The bulky Esmé Cole Fletcher who stood on Will’s and my front steps—she looked so different from the Esmé whom I remembered that even after I had opened the inner door and she said her name through the screen, I needed her teasing reprimand, “Charlotte,
before a current began to flow between us. Weak at first. Then that dull, chunky lady began to acquire a soft glow, and it was Esmé, and joy
is what I felt, alongside a dread that must have made my face go white.
Yes, in the fall of 1988, there had been lovely times between my Workshop friend and myself, such as a fall morning when, side by side, we knelt on the linoleum of our Burlington Street kitchen and, dent by dent, using the nails of our little fingers, pressed our names—
into the many coats of built-up, yellowed enamel on the kitchen cupboards. Even better, once we finished, Esmé added
a plus sign between our names.
Esmé + Charlotte.
As if we were sweethearts.
Also true: At the end of that year’s Thanksgiving vacation, I had spent an idiotic, blotto evening sloshing around on the chilly water bed of Esmé’s Workshop boyfriend, an Alabamian named Jeremy Fletcher, whom I’d generally regarded as a giant blowhard.
The worst thing I ever did in my entire life: betraying not only my friend but also Will, off in Italy at the time.
A thoroughly ridiculous person. That was what I’d been.
Amazingly enough, neither Will nor Esmé learned of that drunken mess, and, shortly afterwards, Esmé became pregnant, and Jeremy Fletcher declared he could not write “up North” and the two married and left for Mobile, Alabama. How lucky I felt in that period of reprieve—maybe eighteen months—in which Esmé wrote me long letters bewailing her inability to find a friendship “even close” to ours, but also reported pleasure in her new life as a Southern wife and then a mother! On behalf of her baby, I learned to knit and—a Madame Defarge of repentance—created an afghan of a turquoise so remarkably pale that it looked like something you could blow away with a sigh.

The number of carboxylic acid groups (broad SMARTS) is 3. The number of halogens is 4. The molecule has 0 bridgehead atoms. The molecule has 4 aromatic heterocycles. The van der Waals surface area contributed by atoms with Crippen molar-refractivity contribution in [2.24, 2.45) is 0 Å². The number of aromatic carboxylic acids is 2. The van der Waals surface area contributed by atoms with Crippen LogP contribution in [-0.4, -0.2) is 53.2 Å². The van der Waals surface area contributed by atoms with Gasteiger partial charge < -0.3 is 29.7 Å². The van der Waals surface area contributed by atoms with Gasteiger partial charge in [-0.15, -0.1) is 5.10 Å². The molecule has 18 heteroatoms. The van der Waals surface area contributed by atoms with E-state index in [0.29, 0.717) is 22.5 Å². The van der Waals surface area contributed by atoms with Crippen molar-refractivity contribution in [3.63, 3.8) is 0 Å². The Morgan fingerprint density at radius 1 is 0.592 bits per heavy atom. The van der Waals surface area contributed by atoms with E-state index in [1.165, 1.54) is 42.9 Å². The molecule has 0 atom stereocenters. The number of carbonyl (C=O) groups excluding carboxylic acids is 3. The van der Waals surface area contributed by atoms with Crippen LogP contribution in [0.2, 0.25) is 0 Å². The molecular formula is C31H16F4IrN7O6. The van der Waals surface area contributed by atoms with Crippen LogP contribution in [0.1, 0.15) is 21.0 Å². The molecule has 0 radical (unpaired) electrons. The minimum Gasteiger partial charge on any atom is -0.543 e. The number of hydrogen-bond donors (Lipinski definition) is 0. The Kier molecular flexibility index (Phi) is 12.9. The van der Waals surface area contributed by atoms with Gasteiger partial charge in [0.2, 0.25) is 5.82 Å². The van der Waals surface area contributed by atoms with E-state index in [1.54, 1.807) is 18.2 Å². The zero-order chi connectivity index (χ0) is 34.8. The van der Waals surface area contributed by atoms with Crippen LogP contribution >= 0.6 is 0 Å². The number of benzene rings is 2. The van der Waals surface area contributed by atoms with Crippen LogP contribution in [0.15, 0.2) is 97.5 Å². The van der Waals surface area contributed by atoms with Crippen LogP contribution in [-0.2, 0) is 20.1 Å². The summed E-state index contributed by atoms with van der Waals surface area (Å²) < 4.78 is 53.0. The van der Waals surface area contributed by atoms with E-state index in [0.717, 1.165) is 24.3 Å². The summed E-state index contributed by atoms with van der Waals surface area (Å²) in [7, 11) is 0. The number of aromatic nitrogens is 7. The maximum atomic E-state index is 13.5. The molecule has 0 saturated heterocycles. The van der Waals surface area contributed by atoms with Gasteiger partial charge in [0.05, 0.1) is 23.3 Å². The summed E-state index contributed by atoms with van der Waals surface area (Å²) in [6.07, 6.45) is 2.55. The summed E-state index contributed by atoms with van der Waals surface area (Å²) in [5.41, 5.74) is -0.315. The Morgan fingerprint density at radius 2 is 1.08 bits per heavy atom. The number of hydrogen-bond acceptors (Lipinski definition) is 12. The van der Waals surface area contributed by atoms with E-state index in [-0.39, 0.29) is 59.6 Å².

“Hated tearing open your ‘brown paper package, tied up with string,’” Esmé wrote to me in her charming letter of thanks. “It looked like the greatest hot-cross bun of all time, but the contents were even finer, you dear girl!”
Then, her letters stopped. No explanation. I assumed that Jeremy Fletcher had confessed to his and my evening on his water bed. My guilt festered. I excoriated myself for not confessing.
If you had been braver, you rat, she would not have married the man, who, by now, she probably realizes is a rat, too.
I grieved, but, after a year or two, finally gave up writing letters that never received a response. They had started to feel bizarre—they never could include an apology, after all, since I did not know
she knew and I did not want to cause a marital disaster where one did not exist.
Yet, now, here stood my old friend, on my front steps, smiling what remained the most glorious of smiles, the big, white-toothed Esmé Cole smile that had told me—to my confusion, more than any other smile that I’d ever known—that I was better than okay, I was somebody special. That smile! Her familiar scent of cigarette smoke and L’Air du Temps! My throat constricted with emotion: inconceivable that I had betrayed my friend. Though I sensed that grabbing her in a remorseful hug might be too much, a husky “Esmé!” did escape me while I threw open the screen door.